According to Organ Donor Foundation, there are 4300 patients, including children, awaiting life-saving organ and cornea transplants. Foundation director, Samantha Nicholls, said the highest number of patients on the waiting list are those needing kidney transplants.

“Some patients can wait eight to 12 years for a kidney transplant if they do not have a family member or friend as a living donor option. These patients would be on dialysis. With other solid organs such as heart, lungs, liver and pancreas and even skin, if the patients don’t receive an organ in time, they will die,” she said. Jozi Meth, a public relations practitioner and mother of two boys, said she would have no need for her organs or tissue once she was dead. “I see donation as an opportunity to make a positive difference and potentially save the life of somebody else – or up to seven people, as the Organ Donor Foundation always points out,” Meth said.

She said it was devastating that South Africa has one of the lowest rates of donation in the world when so many need new livers, kidneys, lungs or hearts. “I think a lot of it goes back to religious or cultural beliefs. I am proud to have organ donor stickers on all my forms of ID and have informed my family of my decision, which they support,” she said. Soon-to-be first time mom, Kerzia Chetty said that with all her trips in and out of theatre, she was always asked if she was an organ donor.

“As a child I just said ‘yes’ then my mom asked ‘Did you register?’, so I researched and found out that you actually have to register, and I registered. I just felt that if I can save a life, why not. It’s not like I need them after I die. Too many people need organs and not enough donate,” Chetty said. She said that in death, a person no longer needed their organs.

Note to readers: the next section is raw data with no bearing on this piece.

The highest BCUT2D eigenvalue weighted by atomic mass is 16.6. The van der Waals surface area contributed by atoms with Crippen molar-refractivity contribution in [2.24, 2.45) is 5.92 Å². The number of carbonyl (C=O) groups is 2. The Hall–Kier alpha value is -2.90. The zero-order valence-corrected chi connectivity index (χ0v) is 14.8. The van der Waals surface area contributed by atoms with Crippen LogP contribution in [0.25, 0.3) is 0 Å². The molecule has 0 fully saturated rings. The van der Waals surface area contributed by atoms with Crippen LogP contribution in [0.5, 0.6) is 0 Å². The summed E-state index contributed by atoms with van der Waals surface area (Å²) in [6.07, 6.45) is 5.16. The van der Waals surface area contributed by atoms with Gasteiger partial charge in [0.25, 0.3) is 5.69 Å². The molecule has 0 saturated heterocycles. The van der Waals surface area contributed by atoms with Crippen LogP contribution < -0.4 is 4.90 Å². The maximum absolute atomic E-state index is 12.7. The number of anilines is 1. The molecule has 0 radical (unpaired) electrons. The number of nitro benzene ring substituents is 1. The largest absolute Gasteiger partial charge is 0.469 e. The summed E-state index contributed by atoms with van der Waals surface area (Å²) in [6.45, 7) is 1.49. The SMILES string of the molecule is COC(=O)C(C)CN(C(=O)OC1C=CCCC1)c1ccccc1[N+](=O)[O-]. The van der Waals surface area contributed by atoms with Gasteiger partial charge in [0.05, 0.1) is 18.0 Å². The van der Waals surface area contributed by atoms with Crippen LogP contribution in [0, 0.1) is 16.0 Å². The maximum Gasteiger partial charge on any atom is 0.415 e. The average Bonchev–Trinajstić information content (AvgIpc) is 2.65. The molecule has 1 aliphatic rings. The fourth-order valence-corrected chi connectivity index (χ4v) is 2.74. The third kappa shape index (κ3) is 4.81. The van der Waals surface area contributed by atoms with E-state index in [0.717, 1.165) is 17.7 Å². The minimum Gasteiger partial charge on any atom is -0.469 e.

“Why not save another life when you are gone? To those thinking about doing it while alive, depending on lifestyle and health, I would say a simple ‘Why not save a life?’,” Chetty asked. The foundation recently launched the Uluntu Project, which includes a toll-free line and ways to educate the public about the importance of donating. To become an organ and tissue donor, register at www.odf.org.za or call toll-free 0800 22 66 11.

“The foundation will send you an information pack which includes an organ donor card to carry in your wallet or purse, stickers for your ID and driving licence and a leaflet with all the commonly asked questions. Please discuss the decision with your next of kin as, ultimately, they will be asked for consent at the time of your passing,” said Nicholls.

You do not need to undergo any tests when registering. It takes a few minutes of your time, it’s extremely simple to sign up and costs nothing. According to the KZN Cornea and Eye Association, adults and children could need a cornea transplant for a number of reasons, including hereditary problems, scarring after injury, infections, the ageing process or corneal disease.

Despite many hundreds of corneal graft operations taking place each year in South Africa, the need is ever increasing and unfortunately never satisfied. To date, the use of artificial materials for corneal transplants has been unsuccessful. As a result, patients awaiting corneal transplants depend solely on the gift of tissue donation,” said the organisation. Those wanting to register can contact 031 268 5296.